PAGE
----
Bringing others in slows down the decision making process, and thus does not ensure efficiency. However, it does generally increase quality and benefit execution. Proverbs 15:22 advises decisions to be made amid the counsel of others. There will always be more wisdom if there are more people in the room. Remember that whenever you invite others into the decision making process, make sure to loop them in on the final decision. This forces clarity and makes it certain you do not surprise anyone who might be impacted.
5. Do I Feel Pressured To Make This Decision Quickly? (16:36)
There will often be outside perceived pressure when making a decision. It is important to realize that this may not actually be the case. Asking for extra time to make decisions may help you avoid pressure and emotion impacted decision making. Do not let anyone force you into making a decision faster than necessary.
6. What is the Worst Case Scenario If You Make the Wrong Decision? (20:00)
Putting decision into perspective can decrease the anxiety associated with making a choice. Framing things in terms of their worst case scenario can help remind that ultimately, people are not going to typically lose their lives if you are wrong. Generally, your church won’t close its doors or your children cease to eat. This can help you process through whether you are making decisions out of fear.
7. Am I Making This Decision for the Wrong Reasons? (22:27)
We have the tendency to make decisions that are primarily beneficial for ourselves. However, this is contrary to how Jesus talked about leadership and servant hood in the Bible. This question can reveal a lot about your heart if you are constantly asking this question of other people. If you are more worried about why other people are making decisions and if they are being genuine, then you likely are tempted to fall into those same pits yourself. Try to believe the best in others. If you cannot, then go ask that person directly. Remember to communicate decisions with as much information about motive as possible.
8. What Have I Learned From Similar Decisions in My Past? (27:02)
Much of life becomes about pattern recognition. If you take the time to look back and analyze past decisions, then you will be more equipped to make decisions in the future. Look at the success rate of decisions in your past. What kind of decisions and in what contexts do you make bad decisions.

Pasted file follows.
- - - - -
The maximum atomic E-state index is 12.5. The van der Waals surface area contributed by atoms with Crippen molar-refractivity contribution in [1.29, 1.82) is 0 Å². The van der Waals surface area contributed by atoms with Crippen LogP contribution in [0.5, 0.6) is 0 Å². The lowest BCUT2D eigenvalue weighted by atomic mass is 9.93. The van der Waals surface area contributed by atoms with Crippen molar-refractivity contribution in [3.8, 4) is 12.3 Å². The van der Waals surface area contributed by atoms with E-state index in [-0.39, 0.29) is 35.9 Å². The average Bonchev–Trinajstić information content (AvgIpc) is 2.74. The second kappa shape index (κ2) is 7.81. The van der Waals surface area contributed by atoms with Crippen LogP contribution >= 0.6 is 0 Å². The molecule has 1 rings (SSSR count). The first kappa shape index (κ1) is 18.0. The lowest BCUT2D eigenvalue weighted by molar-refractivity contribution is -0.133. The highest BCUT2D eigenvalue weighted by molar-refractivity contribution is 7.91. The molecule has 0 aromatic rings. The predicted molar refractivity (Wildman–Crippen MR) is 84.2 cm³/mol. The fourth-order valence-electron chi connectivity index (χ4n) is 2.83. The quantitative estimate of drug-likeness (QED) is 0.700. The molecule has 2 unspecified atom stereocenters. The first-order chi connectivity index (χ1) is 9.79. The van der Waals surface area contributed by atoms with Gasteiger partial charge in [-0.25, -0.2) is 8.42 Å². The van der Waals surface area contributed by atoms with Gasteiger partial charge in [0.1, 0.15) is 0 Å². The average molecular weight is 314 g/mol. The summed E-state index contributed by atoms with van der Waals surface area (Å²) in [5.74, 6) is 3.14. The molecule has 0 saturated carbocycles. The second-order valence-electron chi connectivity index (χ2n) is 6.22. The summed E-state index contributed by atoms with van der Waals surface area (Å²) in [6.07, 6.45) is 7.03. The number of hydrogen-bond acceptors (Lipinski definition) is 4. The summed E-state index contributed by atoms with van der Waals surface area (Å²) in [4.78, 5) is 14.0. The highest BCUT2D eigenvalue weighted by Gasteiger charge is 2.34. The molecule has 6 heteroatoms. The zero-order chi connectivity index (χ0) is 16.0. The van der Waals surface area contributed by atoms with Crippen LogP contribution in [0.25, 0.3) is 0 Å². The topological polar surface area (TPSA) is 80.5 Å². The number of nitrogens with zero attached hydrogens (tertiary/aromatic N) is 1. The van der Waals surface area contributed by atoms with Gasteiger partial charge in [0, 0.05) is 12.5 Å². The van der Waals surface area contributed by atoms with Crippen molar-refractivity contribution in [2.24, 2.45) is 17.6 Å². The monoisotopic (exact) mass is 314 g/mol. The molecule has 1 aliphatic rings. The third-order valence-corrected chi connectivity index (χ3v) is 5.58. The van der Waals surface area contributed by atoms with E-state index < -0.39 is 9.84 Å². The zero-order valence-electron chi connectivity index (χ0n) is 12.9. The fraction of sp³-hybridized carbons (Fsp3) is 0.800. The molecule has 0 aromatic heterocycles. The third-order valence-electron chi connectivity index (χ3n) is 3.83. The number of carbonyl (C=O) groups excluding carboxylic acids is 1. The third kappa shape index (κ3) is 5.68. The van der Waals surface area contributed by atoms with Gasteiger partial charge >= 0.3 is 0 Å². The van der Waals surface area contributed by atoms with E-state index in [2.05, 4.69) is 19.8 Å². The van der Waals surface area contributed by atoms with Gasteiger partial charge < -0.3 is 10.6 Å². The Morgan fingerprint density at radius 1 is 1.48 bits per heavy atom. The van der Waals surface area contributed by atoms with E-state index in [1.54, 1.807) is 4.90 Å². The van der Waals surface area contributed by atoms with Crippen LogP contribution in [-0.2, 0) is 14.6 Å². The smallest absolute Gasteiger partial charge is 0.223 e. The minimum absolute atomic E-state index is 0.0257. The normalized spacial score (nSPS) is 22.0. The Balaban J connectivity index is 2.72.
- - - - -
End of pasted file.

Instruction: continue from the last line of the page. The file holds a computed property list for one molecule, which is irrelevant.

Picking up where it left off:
9. What Decision Would a Great Leader Make? (29:22)
Pick an incredible leader you look up to and try to ask what decision that person would make. This can help you get unstuck and remove emotion from a decision. The answer typically becomes fairly clear.
10. Have I Asked God for Courage? (31:07)
“You cannot make decisions fearlessly. That is impossible. Make them courageously.” - Adam Tarnow
After you have asked all the previous questions, asked God for help, and made your decision, it is time to ask God for courage. At this point the thing you are likely lacking isn’t clarity, but courage. Remember that the God of the universe is on your side. Excellent leaders either have courage, or are intentional to seek it out. Don’t not do things or shy away from making decisions because they are scary. Courage isn’t the absence of fear, it’s moving forward in spite of fear.
We encourage you to print out our resource on decision making, put it in your office or on your desk and start to use it to think through decision making. Remember that you are inevitably going to make bad decisions. When you do, make sure to own those decisions and accept responsibility. Additionally, remember that you will not be able to please everyone. If everyone is applauding your decisions, you are likely doing something incorrectly.
Questions or Comments? Email firstname.lastname@example.org